Like Ann, Sadayo Kawakami is available early on, and her Hawaii date is not just about vaguely flirting with the protagonist in one of the most romantic places in the world. She also offers the best confidant ability in the game, though romancing her doesn’t help or hinder you in receiving it, so it won’t bear on her ranking.

Her design is good, albeit plain. Kawakami is a 20-something wearing a long denim skirt, if you’re into that. I’ve already established my feelings on Rem, so you might be able to tell I’m not big on maids either, and Japanese maid culture is just kinda lame. Actually, most people like Kawakami for the #relatable part of her character, like falling asleep on your bed instead of actually doing her job.

Her storyline is…adequate. It doesn’t built into the game’s themes of rebelling against a corrupt system. Kawakami’s problems stem from being a complicit part in that system, and failing to defy two nobodies who are blackmailing her. It’s well-written, but the best girl of Persona 5 should also have a personal story that fits the game thematically. Couple that with how Joker probably shouldn’t be dating his teacher, she gets a 5/10.

I’m an open and out Makoto simp, no denying it. She holds majority stock in my phone lock screens, but I am a consummate professional and will evaluate her qualifications objectively.

Makoto is available to romance starting in the summer, so while you can go on the Hawaii date with her in addition to Christmas, Valentine’s, and White Day, it’s lukewarm compared to Ann and Kawakami. However, it’s better than not going at all, so while Hawaii has been held as a benchmark up to this point, Makoto is neither the best nor the worst on that front.

Prior to Royal, I’d have told you that Makoto is the “canon” love interest. Her Phantom Thief costume shares Joker’s color scheme, and the writing generally pushes you towards her more than the other girls. However, her design is considerably plainer than any of the other Thieves, and only trumps Kawakami thanks to the lack of denim.

Makoto has an advantage in story relevance; in addition to starring in the third Palace, she has a personal stake in the sixth, plus she is the team’s strategist. Even before her debut as a Phantom Thief, she is built up as a minor antagonist.

She would score perfectly in this category, if not for the fact that she has no personal connection to Kaneshiro’s Palace. They’re getting blackmailed, but every other Palace is an intimate conflict to the Phantom Thief it introduces, while Makoto just doesn’t like this evil guy, and suffers for that simplicity. 8/10.

Futaba may be the most controversial romantic choice, even more than Kawakami. She’s the youngest character you can romance until Royal, and some people forget that they’re playing as a sixteen year old, so you’re not a bad person for dating a fifteen year old…at least not for that reason.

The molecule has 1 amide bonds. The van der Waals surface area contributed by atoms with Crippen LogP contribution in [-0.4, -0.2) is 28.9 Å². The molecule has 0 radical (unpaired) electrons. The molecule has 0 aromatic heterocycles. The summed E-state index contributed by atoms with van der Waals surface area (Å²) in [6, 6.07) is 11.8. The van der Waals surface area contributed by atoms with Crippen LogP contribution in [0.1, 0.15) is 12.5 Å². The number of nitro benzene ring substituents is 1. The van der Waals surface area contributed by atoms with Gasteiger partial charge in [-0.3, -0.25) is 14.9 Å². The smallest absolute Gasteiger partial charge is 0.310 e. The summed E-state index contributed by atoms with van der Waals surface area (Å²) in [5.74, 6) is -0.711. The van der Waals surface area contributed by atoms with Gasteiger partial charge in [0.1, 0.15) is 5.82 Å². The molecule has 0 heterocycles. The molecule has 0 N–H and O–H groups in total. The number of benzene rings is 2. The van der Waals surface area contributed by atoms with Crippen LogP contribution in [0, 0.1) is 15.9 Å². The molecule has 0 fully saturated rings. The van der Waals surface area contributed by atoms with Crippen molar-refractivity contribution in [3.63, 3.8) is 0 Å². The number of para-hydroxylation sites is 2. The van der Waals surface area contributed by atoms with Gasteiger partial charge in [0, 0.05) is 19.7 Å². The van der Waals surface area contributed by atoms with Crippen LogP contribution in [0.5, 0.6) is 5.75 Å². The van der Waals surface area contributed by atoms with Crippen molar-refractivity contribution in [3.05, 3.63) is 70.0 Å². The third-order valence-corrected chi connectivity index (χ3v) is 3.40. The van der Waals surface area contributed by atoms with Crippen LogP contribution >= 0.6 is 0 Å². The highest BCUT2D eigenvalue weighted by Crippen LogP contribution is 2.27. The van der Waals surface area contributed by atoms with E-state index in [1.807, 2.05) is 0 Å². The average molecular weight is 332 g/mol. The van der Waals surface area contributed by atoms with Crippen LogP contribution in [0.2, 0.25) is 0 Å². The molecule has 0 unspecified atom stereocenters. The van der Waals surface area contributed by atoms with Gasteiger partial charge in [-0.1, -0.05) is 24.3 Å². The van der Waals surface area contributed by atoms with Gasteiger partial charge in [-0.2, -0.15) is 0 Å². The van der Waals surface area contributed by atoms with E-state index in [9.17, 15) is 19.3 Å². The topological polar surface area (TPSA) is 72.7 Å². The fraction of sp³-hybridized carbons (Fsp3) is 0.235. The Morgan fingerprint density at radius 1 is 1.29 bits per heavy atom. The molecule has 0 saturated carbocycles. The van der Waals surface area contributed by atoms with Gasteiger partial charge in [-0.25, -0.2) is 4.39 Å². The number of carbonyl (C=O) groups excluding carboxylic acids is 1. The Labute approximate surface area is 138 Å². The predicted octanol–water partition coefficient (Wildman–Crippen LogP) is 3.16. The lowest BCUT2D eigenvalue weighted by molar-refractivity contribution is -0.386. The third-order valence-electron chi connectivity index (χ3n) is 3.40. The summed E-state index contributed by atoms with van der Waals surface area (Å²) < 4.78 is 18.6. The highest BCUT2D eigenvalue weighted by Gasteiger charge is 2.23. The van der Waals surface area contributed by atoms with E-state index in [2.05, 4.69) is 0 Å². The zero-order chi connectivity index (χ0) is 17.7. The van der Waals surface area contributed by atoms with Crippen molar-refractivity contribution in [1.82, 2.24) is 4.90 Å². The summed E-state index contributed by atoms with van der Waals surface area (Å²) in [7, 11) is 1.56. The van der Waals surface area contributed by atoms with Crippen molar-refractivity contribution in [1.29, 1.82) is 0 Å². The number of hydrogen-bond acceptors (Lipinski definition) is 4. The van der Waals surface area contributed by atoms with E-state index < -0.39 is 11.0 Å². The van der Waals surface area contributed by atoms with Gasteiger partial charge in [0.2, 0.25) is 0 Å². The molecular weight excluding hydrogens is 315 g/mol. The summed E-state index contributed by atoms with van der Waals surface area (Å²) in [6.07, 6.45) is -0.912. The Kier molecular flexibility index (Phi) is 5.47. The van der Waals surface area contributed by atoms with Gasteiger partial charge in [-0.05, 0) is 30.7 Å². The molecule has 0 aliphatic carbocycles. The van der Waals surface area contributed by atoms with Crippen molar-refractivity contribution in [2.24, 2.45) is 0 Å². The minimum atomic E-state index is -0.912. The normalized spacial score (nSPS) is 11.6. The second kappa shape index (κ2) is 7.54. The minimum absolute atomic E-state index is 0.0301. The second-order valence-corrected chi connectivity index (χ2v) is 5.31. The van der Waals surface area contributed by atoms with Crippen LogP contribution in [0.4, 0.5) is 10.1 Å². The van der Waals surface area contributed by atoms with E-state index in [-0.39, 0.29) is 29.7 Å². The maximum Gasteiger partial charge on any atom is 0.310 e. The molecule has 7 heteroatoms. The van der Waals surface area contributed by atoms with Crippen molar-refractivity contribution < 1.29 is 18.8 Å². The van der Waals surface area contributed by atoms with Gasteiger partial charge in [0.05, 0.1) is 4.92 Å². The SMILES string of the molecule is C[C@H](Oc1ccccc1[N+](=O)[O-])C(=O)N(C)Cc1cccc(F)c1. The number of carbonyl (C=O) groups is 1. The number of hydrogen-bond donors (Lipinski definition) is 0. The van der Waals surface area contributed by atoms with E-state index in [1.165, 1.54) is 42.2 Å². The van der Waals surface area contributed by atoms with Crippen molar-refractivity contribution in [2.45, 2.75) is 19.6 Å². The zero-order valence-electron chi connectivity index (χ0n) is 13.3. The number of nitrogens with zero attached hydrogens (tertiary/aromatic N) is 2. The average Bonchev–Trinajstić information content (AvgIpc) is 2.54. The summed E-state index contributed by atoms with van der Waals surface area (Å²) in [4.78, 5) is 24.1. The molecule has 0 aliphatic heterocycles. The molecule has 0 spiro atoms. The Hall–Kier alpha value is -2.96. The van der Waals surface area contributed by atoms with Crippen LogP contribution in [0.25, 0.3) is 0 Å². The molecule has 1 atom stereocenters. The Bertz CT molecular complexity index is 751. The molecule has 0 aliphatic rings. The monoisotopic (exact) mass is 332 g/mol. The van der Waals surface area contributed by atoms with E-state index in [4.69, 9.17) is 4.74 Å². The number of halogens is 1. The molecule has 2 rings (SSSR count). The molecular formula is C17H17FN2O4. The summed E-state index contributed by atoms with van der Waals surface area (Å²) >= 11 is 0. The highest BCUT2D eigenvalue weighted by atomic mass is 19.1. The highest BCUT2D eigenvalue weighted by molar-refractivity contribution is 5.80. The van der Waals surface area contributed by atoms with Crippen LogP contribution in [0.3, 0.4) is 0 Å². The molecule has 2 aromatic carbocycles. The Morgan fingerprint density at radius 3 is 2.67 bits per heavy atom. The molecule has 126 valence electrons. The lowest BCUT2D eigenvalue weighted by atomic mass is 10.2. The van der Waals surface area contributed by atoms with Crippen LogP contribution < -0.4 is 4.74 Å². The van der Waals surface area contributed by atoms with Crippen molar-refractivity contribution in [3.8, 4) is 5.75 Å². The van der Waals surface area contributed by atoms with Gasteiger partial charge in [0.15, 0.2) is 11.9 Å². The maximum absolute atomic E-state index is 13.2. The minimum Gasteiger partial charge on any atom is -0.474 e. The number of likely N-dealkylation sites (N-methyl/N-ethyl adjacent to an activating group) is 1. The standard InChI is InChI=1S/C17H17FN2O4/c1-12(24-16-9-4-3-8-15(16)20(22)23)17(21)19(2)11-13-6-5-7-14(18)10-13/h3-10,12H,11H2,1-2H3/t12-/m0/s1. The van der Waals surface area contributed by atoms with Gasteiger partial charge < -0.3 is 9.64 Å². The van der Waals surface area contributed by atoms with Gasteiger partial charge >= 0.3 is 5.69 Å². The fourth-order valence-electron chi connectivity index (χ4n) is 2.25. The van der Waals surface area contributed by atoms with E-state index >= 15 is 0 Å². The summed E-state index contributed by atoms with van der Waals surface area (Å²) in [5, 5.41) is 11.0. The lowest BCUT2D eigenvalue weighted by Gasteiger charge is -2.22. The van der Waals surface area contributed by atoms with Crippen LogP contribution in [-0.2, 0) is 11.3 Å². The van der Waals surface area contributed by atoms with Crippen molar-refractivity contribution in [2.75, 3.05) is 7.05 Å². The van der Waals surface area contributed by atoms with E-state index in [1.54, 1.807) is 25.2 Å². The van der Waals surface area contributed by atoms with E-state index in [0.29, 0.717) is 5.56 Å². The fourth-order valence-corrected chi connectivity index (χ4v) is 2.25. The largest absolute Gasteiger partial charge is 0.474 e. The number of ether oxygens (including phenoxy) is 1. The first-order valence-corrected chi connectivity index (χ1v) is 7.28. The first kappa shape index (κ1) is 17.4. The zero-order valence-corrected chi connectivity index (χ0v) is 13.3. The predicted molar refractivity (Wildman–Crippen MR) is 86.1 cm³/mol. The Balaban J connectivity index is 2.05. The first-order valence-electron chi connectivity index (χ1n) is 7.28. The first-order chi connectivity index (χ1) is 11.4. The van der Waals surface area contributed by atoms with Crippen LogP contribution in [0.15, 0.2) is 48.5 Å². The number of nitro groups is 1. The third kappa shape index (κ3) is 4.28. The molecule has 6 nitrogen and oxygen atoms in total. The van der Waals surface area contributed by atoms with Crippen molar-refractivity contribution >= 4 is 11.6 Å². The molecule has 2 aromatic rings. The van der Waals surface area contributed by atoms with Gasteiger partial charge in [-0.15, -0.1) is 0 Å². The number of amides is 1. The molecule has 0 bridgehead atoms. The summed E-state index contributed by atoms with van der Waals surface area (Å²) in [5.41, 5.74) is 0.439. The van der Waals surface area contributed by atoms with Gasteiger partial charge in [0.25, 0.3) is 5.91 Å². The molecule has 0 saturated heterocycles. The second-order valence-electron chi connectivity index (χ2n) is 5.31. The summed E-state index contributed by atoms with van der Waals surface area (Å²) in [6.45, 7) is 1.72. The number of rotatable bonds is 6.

The game kind of screws up here. They want you to see Futaba as a little sister or a romantic interest, with no in-between. She’s younger, shy, and relies on Joker to break out of her shell, and you see her guardian as a father figure. I’m not going to break out the g-word because this is the internet and we’re all sick of it, but I get an odd vibe about ulterior motives from a storyline about coaxing a young girl through a troubling time in her life only to start dating her.

Other than that, Futaba’s a strong contender. Her design is the most traditionally anime over-the-top, suiting her loud otaku personality. She’s not available for Hawaii, but she’s present for most of the game, and her personal storyline about solving her mother’s murder and her role as the navigator keeps her present in the story.

However, she doesn’t build into the game’s themes especially well. There’s no system that she rails against; she wants to solve her mother’s murder, that’s it. She’s a literal hacktivist, but displays disinterest in uncovering corruption. Her writing is kind of a mixed bag, especially because she’s often a plot device so something techy can happen. 6/10.

Ah, Haru, the victim of not enough screen time. It’s a shame; I like Haru, and she gets a lot of time to shine in Strikers. However, just in vanilla Persona 5 and Royal, she joins the gang second to last, but unlike Akechi, she hasn’t had a presence up until that point. You don’t even know who she is until fifty hours into the game.

So she misses Hawaii, and you have to bust your tail to finish her social link because it isn’t until October, PLUS her introductory dungeon is probably the most irritating in the entire game. Haru gets a bad hand dealt to her, so while I’m glad she gets justice in Strikers, it will affect her overall score severely.